M-Pesa and Mobile Money in Kenya: Pricing for Success
The Kenyan government’s announcement of a new 10 percent tax in March 2013 threatened the future prospects of M-Pesa, Safaricom’s mobile money transfer service, which had revolutionized the way money moved in Kenya. The new tax would be levied on all cash transfers but was largely targeted at M-Pesa, which controlled around 80 percent of the cash transfer market. In response to the new tax, Safaricom, the mobile communications market leader, announced a 10 percent price increase.
The case presents the structure Safaricom established in order to develop a mobile money transfer service in Kenya. As a concept, M-Pesa was unprecedented in Kenya: prospective customers had to get comfortable with the idea that a mobile communications company could provide a payment system, that transactions could be initiated through a mobile phone, and that nonbank outlets could provide cash-in/cash-out services. Even when the concept was accepted, however, customers needed a convenient network of agents to handle transactions, and stores needed to see demand from customers in order to be motivated to become agent outlets. Thus, in order to grow, M-Pesa needed to aggressively pursue and acquire both customers and agents in this two-sided market.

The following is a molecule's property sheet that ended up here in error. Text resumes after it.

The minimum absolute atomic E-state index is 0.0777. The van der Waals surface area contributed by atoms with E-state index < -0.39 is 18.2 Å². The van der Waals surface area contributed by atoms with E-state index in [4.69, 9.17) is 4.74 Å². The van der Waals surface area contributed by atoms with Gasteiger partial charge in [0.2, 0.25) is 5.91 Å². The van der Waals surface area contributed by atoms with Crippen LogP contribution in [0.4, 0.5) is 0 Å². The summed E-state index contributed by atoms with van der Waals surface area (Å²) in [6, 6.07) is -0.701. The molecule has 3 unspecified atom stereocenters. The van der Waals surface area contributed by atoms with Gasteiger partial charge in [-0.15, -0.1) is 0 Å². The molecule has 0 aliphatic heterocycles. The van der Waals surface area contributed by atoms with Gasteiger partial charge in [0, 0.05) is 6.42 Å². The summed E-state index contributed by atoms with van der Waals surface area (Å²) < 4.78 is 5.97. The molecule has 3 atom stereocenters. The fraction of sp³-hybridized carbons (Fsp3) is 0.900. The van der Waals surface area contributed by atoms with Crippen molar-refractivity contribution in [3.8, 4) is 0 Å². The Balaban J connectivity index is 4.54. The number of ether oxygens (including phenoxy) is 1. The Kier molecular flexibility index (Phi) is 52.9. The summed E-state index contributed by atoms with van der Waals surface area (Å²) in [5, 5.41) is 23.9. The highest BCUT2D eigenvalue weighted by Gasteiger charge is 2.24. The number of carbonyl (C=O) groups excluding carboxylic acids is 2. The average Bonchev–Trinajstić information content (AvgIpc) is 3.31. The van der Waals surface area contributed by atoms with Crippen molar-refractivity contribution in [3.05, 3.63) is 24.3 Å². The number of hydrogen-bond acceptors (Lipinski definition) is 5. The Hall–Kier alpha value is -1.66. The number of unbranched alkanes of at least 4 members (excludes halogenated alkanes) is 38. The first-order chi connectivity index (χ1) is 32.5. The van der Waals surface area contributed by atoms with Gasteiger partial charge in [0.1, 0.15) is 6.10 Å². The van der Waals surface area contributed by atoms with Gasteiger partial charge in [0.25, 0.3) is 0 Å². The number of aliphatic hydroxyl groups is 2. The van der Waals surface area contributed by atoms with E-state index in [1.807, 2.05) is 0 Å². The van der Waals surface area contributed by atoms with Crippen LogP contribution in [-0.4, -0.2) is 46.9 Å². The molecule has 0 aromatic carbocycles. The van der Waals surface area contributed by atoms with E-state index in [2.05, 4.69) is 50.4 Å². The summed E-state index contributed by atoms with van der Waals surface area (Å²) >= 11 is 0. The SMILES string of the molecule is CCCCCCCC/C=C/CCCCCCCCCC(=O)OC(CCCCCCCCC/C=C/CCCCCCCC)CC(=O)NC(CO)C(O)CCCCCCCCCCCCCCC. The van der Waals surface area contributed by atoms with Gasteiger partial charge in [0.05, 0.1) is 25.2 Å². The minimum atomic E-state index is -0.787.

Sarit Markovich, Charlotte Snyder
Markovich, Sarit, and Charlotte Snyder. M-Pesa and Mobile Money in Kenya: Pricing for Success. Case 5-213-250 (KEL762).